An event in which riders and horses compete over a long distance to test their physical condition, respiratory recovery rate and stamina. Arabians dominate this event.
A person who rides horses. Normally refers to someone who competes in some manner with horses.
Another name for horse! It is also used to refer to horse related things like equine diseases, etc.
Equine Infectious Anemia (EIA)
Also called Swamp Fever, an often fatal disease caused by a virus that infects horses. It can be carried and transmitted by mosquitos.
The art of riding horses and horsemanship. In horse shows, the rider is being judged rather than the horse. Their command of the horse and their elegance in the saddle are evaluated.
The hard, horny growth under the fetlock hair on the back side of the fetlock.
A conformational defect in which the underline of the horse's neck looks slightly bulging out, instead of arching up. It has a "U' shape appearance.
This is a blacksmith who does horse shoeing.
The long hair that grows on a horse's fetlocks. The draft horses are best known for this characteristic. In most other breeds, that hair is trimmed close to the skin. But, horses with "feathers" keep the hair as a breed trait.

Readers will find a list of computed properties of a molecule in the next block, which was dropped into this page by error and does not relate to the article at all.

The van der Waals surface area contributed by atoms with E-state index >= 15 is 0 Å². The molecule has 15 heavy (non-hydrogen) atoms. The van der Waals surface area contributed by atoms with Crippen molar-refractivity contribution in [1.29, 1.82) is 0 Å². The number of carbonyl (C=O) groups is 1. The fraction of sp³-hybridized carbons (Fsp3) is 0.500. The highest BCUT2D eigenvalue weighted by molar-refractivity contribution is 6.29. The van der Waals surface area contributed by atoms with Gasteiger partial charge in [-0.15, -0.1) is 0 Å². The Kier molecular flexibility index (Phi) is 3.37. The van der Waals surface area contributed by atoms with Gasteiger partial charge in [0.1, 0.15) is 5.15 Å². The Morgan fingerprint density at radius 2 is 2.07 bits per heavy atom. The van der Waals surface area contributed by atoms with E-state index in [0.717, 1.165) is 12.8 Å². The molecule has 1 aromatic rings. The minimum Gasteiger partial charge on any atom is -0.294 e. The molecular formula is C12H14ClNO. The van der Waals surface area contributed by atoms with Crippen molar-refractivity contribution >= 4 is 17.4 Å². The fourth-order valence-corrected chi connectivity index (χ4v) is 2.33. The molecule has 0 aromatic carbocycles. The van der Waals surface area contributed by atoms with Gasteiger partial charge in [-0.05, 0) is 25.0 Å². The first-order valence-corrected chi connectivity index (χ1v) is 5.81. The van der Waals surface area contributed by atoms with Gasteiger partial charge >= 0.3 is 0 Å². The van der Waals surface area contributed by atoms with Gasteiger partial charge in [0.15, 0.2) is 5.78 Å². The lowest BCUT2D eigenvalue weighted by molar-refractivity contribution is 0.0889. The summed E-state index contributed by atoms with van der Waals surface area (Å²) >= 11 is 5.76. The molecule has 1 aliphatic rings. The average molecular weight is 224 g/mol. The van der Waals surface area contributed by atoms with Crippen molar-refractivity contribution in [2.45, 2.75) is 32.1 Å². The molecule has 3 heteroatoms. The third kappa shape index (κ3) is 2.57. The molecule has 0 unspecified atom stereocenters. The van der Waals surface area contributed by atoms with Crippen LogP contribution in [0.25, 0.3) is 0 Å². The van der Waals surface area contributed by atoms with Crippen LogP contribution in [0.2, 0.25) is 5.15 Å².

The joint and outside area where the pastern and cannon bone meet, just above the hoof.
A female horse under 4 years old.
One tenth of a bale of hay.
That area around the horse's midsection where his hind legs meet his body.
A form of an English cavesson used to keep a horse from opening his mouth when bridled.
The process of filing down sharp teeth so the horse can eat easier, usually required more with older horses. When a horse has a "fussy" mouth when bridled, sometimes he needs his teeth floated.